BJ’s food is “in the Old Tyme tradition,” and you can get the same poboys as you can at Olde Tyme. Plus, they offer two plate lunch items daily. BJ’s is open from 10 a.m. to 2 p.m. every day except Sunday. Located at 107 N. Morgan Avenue, Broussard LA 70518, you can find more information about daily menu choices on facebook.

The acquisition of Sandra’s Café and Health Food Store at 111 Rena Drive in Lafayette came about when Glenn went to buy used kitchen equipment from the owner of Sandra’s in 2007. Ross says, “In typical Glenn Murphree style, he owned the building and business two weeks later, not knowing anything about health food!” Glenn brought Chrystal, a longtime cook at BJ’s in Broussard, to run the kitchen and she is still cooking for Sandra’s after all these years.

Sandra’s menu has evolved from its early days, and offers three to four different plate lunches every day, plus soup and salad at affordable prices, averaging $11.95. All produce is organic, and free range chicken/grass fed beef are offered. There are daily lunch specials such as hamburger steaks, chicken shwarma, shrimp, rotisserie chicken, and salmon, and breakfast is also offered daily. The health food section still offers groceries and health supplements, and Ross describes it as a “small Whole Foods.” Visit or for more information.

In 2015, Glenn Murphree branched out from the restaurant business and began selling antiques he purchases at estate sales and auctions. He opened MLC Antiques & Gifts at 112 Rena Drive, across the street from Sandra’s. Humorously, MLC stands for “Mid Life Crisis.” Open from Wednesday through Saturday, 10 a.m. to 2 p.m., Glenn offers a plethora of furniture, glassware, and antique items. The location is perfect as he can run back and forth from Sandra’s to MLC throughout the day.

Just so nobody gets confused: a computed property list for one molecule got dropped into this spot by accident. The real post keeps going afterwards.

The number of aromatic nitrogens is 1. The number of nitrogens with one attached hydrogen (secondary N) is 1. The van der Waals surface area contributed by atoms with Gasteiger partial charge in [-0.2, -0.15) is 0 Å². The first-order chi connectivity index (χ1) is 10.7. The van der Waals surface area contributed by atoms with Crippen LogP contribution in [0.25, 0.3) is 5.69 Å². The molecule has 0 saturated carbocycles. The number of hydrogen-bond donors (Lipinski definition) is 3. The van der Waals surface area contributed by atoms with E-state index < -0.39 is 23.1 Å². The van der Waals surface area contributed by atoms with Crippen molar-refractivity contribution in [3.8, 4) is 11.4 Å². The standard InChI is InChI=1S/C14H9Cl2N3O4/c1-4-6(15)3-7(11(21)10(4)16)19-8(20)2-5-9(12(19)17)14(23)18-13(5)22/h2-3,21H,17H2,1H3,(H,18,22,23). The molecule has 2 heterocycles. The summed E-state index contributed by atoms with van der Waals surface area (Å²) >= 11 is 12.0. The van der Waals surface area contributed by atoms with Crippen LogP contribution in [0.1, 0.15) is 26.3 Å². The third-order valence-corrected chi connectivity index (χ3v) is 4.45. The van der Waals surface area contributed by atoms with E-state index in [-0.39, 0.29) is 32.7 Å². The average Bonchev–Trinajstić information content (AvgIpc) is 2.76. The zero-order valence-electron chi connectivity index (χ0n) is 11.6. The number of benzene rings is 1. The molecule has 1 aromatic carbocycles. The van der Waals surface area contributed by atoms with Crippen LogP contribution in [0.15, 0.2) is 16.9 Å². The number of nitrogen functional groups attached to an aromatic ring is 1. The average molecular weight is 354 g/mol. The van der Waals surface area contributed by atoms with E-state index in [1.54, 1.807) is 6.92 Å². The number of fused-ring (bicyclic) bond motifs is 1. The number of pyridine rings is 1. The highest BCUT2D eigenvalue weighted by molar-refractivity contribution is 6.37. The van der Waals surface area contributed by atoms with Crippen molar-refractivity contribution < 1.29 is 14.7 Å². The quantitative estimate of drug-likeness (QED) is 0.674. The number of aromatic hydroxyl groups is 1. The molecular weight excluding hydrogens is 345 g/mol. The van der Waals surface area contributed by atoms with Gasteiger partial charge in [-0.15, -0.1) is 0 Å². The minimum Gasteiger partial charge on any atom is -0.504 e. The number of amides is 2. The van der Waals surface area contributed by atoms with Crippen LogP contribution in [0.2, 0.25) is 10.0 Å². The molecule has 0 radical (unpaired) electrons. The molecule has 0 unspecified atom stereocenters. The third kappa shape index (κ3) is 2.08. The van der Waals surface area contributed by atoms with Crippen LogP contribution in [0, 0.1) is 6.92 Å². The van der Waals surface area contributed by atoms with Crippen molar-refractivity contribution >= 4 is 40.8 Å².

Family business stories such as the Murphree’s are heartwarming and inspirational. Ross shared how hard his dad worked for so many years to be able to build his businesses and provide a good life for his family. He shared a nostalgic look back in time when Glenn first purchased Olde Tyme; with little cash, he ran all aspects of the business himself, relying upon the help of his college Theta XI fraternity brothers who would pitch in when needed. Pictured below is an iconic photo from 1980, which hangs on the wall in Olde Tyme Grocery, with Glenn and his close buddies memoralized as the “Panama City Studs.”

The concept and success of Olde Tyme Grocery lends itself to expansion and Ross shared that he would like to see the business branch out. Perhaps first to the southside of Lafayette and then, the “big dream would be to stretch down I-10, east and west. Even beyond. We have the brand that can get us there.”

The success of any family business is attributable to support and encouragement. Ross spoke with pride about his family, including his mother, Cheri, who worked at Olde Tyme in the early days. He also spoke lovingly of his siblings, Becca, Brad, Greg and Lauren. And of course, his dad, Glenn, who exemplifies hard work and strong character.

Discover Lafayette thanks Ross Murphree for sharing his story of dedication to his family business and his commitment to Lafayette. A graduate of UL in business, he began working at Old Tyme when a freshman in high school, helping with the snowball trailer events. He worked at BJ’s his senior year, and then back at Olde Tyme in college. In 2010, he says his dad, “rooked me into working full-time at Olde Tyme, and ten years later started running the show.” He and his sister, Becca, have been active in the business for the past 14 years. Ross Murphree, pictured with his wife, Brenna.